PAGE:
What is the precise scientic relationship between these expanded greenhouse gas emissions and global warming? Experts at the Pew Center on Climate Change offer a handy summary in their report "Climate Change 101. " Global average temperatures, notes the Pew study, "have experienced natural shifts throughout human history. For example; the climate of the Northern Hemisphere varied from a relatively warm period between the eleventh and fteenth centuries to a period of cooler temperatures between the seventeenth century and the middle of the nineteenth century. However, scientists studying the rapid rise in global temperatures during the late twentieth century say that natural variability cannot account for what is happening now." The new factor is the human factorour vastly increased emissions of carbon dioxide and other greenhouse gases from the burning of fossil fuels such as coal and oil as well as from deforestation, large-scale cattle-grazing, agriculture, and industrialization.

Scientists refer to what has been happening in the earth’s atmosphere over the past century as the ‘enhanced greenhouse effect’”, notes the Pew study. By pumping man- made greenhouse gases into the atmosphere, humans are altering the process by which naturally occurring greenhouse gases, because of their unique molecular structure, trap the sun’s heat near the earth’s surface before that heat radiates back into space.

"The greenhouse effect keeps the earth warm and habitable; without it, the earth's surface would be about 60 degrees Fahrenheit colder on average. Since the average temperature of the earth is about 45 degrees Fahrenheit, the natural greenhouse effect is clearly a good thing. But the enhanced greenhouse effect means even more of the sun's heat is trapped, causing global temperatures to rise. Among the many scientic studies providing clear evidence that an enhanced greenhouse effect is under way was a 2005 report from NASA's Goddard Institute for Space Studies. Using satellites, data from buoys, and computer models to study the earth's oceans, scientists concluded that more energy is being absorbed from the sun than is emitted back to space, throwing the earth's energy out of balance and warming the globe.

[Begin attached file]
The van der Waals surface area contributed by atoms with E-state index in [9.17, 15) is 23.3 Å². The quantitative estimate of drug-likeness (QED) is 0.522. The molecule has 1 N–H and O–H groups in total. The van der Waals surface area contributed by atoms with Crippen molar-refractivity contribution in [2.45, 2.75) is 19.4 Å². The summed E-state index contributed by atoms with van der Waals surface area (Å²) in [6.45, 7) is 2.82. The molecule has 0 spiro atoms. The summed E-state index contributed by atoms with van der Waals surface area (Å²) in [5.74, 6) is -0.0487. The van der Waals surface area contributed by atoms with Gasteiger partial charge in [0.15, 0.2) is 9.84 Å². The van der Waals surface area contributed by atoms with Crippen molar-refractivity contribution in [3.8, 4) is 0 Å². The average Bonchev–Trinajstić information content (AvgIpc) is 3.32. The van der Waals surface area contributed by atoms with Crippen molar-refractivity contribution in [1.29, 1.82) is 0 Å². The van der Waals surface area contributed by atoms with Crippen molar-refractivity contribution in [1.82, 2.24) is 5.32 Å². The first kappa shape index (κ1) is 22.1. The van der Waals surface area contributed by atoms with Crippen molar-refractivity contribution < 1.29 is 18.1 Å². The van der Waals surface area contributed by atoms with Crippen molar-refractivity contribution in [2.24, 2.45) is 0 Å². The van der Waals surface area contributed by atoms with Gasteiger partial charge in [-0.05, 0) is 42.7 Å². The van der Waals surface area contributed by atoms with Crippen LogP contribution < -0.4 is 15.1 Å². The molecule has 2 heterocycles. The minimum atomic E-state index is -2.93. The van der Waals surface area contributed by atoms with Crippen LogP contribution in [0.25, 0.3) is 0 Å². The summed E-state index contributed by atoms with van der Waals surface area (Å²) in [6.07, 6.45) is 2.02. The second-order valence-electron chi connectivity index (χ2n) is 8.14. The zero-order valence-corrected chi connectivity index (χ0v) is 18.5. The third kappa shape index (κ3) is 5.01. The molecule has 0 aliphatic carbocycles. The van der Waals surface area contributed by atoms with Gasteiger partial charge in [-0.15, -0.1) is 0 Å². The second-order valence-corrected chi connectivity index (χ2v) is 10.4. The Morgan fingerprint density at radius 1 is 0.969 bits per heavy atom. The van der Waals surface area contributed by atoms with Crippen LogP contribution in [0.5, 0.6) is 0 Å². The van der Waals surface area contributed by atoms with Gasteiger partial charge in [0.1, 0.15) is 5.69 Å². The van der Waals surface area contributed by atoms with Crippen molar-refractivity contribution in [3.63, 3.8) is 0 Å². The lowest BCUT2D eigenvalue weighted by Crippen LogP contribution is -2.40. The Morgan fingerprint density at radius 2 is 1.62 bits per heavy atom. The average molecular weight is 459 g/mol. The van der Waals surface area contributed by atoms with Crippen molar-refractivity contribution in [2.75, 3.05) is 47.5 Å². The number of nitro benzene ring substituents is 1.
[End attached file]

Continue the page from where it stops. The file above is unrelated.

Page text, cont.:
Q. Which of the following statements is correct ?

(I) Greenhouse gases are responsible for global warming. They should be eliminated to save the planet
(II) CO2 is the most dangerous of the greenhouse gases. Reduction in the release of CO2 would surely bring down the temperature
(III) The greenhouse effect could be traced back to the industrial revolution. But the current development and the patterns of life have enhanced their emissions
(IV) Deforestation has been one of the biggest factors contributing to the emission of greenhouse gases Choose the correct option.

Solution:
QUESTION: 64

The broad scientic understanding today is that our planet is experiencing a warming trend over and above natural and normal variations that is almost certainly due to human activities associated with large-scale manufacturing. The process began in the late 1700s with the Industrial Revolution, when manual labor, horsepower, and water power began to be replaced by or enhanced by machines. This revolution, over time, shifted Britain, Europe, and eventually North America from largely agricultural and trading societies to manufacturing ones, relying on machinery and engines rather than tools and animals.